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Parents favor realignment

Plan divides schools by grade

by: Photo By Susan Matheny - From left, Chairman Steve Earnest opens a public forum on school reconfiguration with board members Lyle Rehwinkel, Jeff Sanders, and Julie Quaid.


   Most parents spoke in favor of the proposed 509-J elementary school reorganization at a community forum held March 24, which around 90 people attended.
   A PowerPoint presentation outlined the plan, which would reconfigure the three elementaries in Madras to make them grade-specific. Kindergarten through second graders would attend Buff Elementary (475 student capacity), third through fifth graders would go to Madras Elementary (500 capacity), and Westside Elementary would be turned into an education center for the new Willow Creek Community High School and several other entities. Metolius Elementary would see a slight enrollment increase.
   Charts in the presentation indicated class sizes would be lower, with around 23, 24 or 25 students per class.
   "This is not a done deal. This is something the board is considering," Superintendent Guy Fisher said, adding, "If the community does not want it at this time, I'll probably try it again next year."
   Fisher introduced the reorganization idea one year earlier than he had planned to, in response to a recent controversy over housing WCCHS in a wing of Westside Elementary.
   The forum gave parents and citizens a chance to make public statements, which many took advantage of.
   Retired teacher Steve Rankin, who taught 35 years in the 509-J District, said "The program makes good sense but I have a concern that you may need additional assistants in the classrooms."
   Parent Teryl Hair liked the reorganization idea but said, "It needs some tweaking." Saying there was no room for healthy growth, Hair suggested, "Putting K through second grades at Madras Elementary and third through fifth in Buff would be a better plan, and offers class sizes of 20 per room."
   Rosa Rodriguez, who works with the district's migrant program, noted, "When I do home visits, I find a lot of our people don't live where they're supposed to. They don't want their children to change schools, so they use somebody else's address."
   Rodriguez said eliminating school boundaries through the new configuration "would be a wonderful idea."
   Another enthusiastic parent was Joan E. McDonald, who has been very vocal with objections to high school kids attending Westside Elementary with kindergarteners if WCCHS opens there.
   "This idea that Mr. Fisher has given us is wonderful -- a perfect solution and has so many benefits for the kids," she said.
   Buff parent Julie Norton urged school board members to walk through each school to look at where classes would be located. She noted students were shifted around when Buff Elementary opened just two years ago.
   "It feels like we do two-year planning instead of long-range planning," she said.
   Local realtor Holly Booren said she favored the reorganization, but was worried about growth and class sizes. "There are more children per household in Jefferson County than in Bend and Redmond. Will we outgrow these two schools before a new elementary is built?" she asked.
   Parent Shaun Kraus was equally concerned about building more "add-ons" to Buff and Madras elementaries if growth comes.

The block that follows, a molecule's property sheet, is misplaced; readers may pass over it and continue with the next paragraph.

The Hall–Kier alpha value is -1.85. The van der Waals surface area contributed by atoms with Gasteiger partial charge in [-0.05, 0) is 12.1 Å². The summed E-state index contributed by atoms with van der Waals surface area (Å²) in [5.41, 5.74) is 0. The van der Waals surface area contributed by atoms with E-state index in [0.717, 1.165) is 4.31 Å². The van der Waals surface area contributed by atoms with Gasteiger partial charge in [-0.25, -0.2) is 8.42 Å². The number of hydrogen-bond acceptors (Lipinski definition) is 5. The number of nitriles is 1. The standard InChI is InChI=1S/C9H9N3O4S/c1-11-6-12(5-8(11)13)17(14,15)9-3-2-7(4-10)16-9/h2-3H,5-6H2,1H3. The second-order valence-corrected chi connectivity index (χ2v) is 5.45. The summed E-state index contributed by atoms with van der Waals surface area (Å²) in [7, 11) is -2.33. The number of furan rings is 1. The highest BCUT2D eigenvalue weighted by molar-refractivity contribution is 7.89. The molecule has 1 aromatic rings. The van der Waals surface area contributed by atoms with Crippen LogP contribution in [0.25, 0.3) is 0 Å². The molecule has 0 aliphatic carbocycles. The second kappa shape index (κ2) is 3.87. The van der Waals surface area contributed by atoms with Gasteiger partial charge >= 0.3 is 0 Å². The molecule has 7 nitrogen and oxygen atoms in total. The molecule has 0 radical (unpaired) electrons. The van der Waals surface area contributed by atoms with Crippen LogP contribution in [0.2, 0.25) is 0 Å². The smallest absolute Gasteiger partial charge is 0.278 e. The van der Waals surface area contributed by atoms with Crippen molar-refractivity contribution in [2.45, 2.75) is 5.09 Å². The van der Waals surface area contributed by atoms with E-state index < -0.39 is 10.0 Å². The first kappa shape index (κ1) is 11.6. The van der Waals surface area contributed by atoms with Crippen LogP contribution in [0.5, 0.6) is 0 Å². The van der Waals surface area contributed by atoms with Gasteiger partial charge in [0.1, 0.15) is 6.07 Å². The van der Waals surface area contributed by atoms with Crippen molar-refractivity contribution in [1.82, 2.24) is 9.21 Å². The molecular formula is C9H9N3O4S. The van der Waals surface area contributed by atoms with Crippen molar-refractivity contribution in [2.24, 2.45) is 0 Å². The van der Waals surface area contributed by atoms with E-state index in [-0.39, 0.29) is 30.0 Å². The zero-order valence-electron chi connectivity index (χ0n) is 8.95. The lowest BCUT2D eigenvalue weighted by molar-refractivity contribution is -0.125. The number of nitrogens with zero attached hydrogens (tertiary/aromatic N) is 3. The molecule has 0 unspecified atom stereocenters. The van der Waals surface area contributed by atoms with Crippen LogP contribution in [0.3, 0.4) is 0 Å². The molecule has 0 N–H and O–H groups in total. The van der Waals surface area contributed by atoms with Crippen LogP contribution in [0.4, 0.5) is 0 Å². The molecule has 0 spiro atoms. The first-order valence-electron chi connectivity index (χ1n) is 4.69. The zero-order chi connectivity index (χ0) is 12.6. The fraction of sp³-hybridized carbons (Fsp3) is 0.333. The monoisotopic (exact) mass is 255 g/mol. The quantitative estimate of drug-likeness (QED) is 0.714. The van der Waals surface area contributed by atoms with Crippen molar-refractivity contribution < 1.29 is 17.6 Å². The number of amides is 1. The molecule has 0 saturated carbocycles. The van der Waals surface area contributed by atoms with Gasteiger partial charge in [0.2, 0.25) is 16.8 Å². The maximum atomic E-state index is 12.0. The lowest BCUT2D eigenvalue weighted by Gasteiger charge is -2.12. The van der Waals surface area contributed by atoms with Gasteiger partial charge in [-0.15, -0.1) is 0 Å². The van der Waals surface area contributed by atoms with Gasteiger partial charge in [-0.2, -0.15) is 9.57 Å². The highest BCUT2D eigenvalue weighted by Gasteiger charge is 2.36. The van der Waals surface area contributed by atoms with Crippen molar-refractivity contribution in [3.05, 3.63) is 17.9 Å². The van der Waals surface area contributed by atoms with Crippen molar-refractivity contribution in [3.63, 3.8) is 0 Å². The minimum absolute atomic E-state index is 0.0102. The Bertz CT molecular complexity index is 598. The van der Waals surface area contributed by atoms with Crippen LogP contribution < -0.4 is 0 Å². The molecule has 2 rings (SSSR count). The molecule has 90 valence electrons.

Jennifer Oppenlander and Kathy Sullivan also spoke in favor of the reorganization, while Lisa Holliday, Amy Brown and Lonnie Henderson were worried about class sizes.
   "I'm fearful of growth and crowding. Is our community going to pass another (school) bond in just a few years?" Brown asked.
   Henderson, a parent and teacher, had a question about WCCHS. "I still want to know where the teachers for the new high school are coming from. Will they be taken from elementary classrooms?" he asked, noting his son at Madras High is in a classroom with 42 students.
   Several concerns were addressed by 509-J maintenance supervisor Gary Sisk, who said it would be easy to expand both Madras and Buff elementary schools to accommodate more classrooms.
   "Madras Elementary is on a huge piece of property. The only drawback is that (an expansion) would have a hallway about three miles long," Sisk joked.
   Safety concerns at Westside, since its property is on a major highway, has always made it a less than desirable location for an elementary school, Sisk added.
   "If our growth does explode, we need to start planning today to figure out what to do, because it takes two years to put on a classroom," Sisk said.
   Board member Lyle Rehwinkel admitted that Buff already has a traffic problem, without adding any more students to the school.
   Sisk suggested the parking lot and bus loading areas would have to be redesigned and expanded closer to The Pines subdivision to deal with the traffic from parents trying to pick their students up by car.
   Westside secretary Connie Hemmenway spoke bluntly. "When this idea first came out I was against it because I don't like change. But now I'm in total support of the plan due to the kids that go to our school. We have Westside kids that move in and out of that school two to three times a year," she said, noting one stable place would benefit those kids.
   Board chair Steve Earnest thanked the crowd for their comments, saying, "Nothing takes the place of parents' involvement in the schools. The important thing is to do the right thing on this."
   Earnest said the board would made a decision on reconfiguration at its April 9 meeting.